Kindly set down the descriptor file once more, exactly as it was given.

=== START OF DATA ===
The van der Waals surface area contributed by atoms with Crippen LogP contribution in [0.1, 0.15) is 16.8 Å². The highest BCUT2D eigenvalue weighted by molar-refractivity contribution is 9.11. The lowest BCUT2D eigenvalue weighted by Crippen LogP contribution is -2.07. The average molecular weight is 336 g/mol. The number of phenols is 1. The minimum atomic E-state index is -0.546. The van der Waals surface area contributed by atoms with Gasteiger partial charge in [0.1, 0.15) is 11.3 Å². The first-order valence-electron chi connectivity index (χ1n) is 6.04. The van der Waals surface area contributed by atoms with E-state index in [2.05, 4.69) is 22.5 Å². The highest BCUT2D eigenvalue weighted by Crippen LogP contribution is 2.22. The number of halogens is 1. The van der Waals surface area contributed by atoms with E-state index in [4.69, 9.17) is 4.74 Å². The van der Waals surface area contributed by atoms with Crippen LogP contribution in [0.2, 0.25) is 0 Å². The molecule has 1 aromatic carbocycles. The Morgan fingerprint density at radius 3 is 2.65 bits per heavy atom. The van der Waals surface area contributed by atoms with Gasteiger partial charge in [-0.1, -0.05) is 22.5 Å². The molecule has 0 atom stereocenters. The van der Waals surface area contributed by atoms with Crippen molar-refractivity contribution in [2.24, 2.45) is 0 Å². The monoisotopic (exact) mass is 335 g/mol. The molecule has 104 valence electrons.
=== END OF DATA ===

The van der Waals surface area contributed by atoms with Crippen LogP contribution in [0.1, 0.15) is 16.8 Å². The highest BCUT2D eigenvalue weighted by molar-refractivity contribution is 9.11. The lowest BCUT2D eigenvalue weighted by Crippen LogP contribution is -2.07. The average molecular weight is 336 g/mol. The number of phenols is 1. The minimum atomic E-state index is -0.546. The van der Waals surface area contributed by atoms with Gasteiger partial charge in [0.1, 0.15) is 11.3 Å². The first-order valence-electron chi connectivity index (χ1n) is 6.04. The van der Waals surface area contributed by atoms with E-state index in [2.05, 4.69) is 22.5 Å². The highest BCUT2D eigenvalue weighted by Crippen LogP contribution is 2.22. The number of halogens is 1. The van der Waals surface area contributed by atoms with E-state index in [4.69, 9.17) is 4.74 Å². The van der Waals surface area contributed by atoms with Crippen LogP contribution in [0.2, 0.25) is 0 Å². The molecule has 1 aromatic carbocycles. The Morgan fingerprint density at radius 3 is 2.65 bits per heavy atom. The van der Waals surface area contributed by atoms with Gasteiger partial charge in [-0.1, -0.05) is 22.5 Å². The molecule has 0 atom stereocenters. The van der Waals surface area contributed by atoms with Crippen molar-refractivity contribution in [2.24, 2.45) is 0 Å². The monoisotopic (exact) mass is 335 g/mol. The molecule has 104 valence electrons.